The queue of citizens seeking to register their weapons stretched around the State Department of Public Safety in Middletown on Monday, in a scene that must warm the hearts of gun control advocates everywhere.
Mike Lawlor, the governor's undersecretary for criminal justice said,
"If you get caught with a banned assault weapon after tomorrow night then you're going to be prosecuted as a felon."
Lawlor is not kidding. In New York, were similar laws were passed, CBS News reported this week that "arrest data show more than 1,000 gun possession charges in New York City were boosted from misdemeanors to felonies because of the changes."
Times have changed since the Connecticut state constitution declared,
"Every citizen has a right to bear arms in defense of himself and the state."
The "controversial, wide-ranging" laws passed in April in the wake of the mass killing at Sandy Hook Elementary school. This, in a state where gun control laws were already among the strictest in the country, yet failed to deter Adam Lanza, 20, who clearly was not concerned about laws when he killed twenty children and six adults last year.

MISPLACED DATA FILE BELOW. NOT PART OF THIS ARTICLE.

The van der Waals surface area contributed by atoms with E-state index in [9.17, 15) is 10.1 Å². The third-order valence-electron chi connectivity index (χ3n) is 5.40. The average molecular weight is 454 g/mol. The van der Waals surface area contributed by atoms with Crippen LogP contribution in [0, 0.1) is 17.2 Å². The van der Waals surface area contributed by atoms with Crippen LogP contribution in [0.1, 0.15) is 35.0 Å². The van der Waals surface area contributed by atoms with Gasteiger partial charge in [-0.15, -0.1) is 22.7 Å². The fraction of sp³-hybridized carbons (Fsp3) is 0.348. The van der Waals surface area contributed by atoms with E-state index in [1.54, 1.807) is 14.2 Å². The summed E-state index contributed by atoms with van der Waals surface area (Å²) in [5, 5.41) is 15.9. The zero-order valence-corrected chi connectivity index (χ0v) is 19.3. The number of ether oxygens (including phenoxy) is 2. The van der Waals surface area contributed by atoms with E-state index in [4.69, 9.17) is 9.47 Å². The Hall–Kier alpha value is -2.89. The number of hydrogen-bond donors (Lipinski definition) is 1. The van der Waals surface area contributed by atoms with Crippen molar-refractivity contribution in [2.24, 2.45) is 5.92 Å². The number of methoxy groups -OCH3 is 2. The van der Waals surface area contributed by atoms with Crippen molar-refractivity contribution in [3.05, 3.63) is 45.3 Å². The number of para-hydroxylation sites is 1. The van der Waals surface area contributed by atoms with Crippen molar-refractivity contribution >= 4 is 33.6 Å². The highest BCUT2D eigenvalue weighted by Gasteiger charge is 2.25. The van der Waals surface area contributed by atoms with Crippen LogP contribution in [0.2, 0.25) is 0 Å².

Twin Cities reported in the wake of the mass killing that "Connecticut’s laws are strict by comparison to many other states, but they still fall short of what many gun control advocates want."
Lawlor continued to say,
"The goal of the law is to have fewer of these assault weapons in circulation in the years to come..."
The law-abiding residents who are forced to undergo this exercise are not among those committing crimes, as noted by one resident, who said,
"Anybody who's going to bring their assault rifles here to register them aren't criminals...The criminals are the people sitting at home hiding them in their closet right now."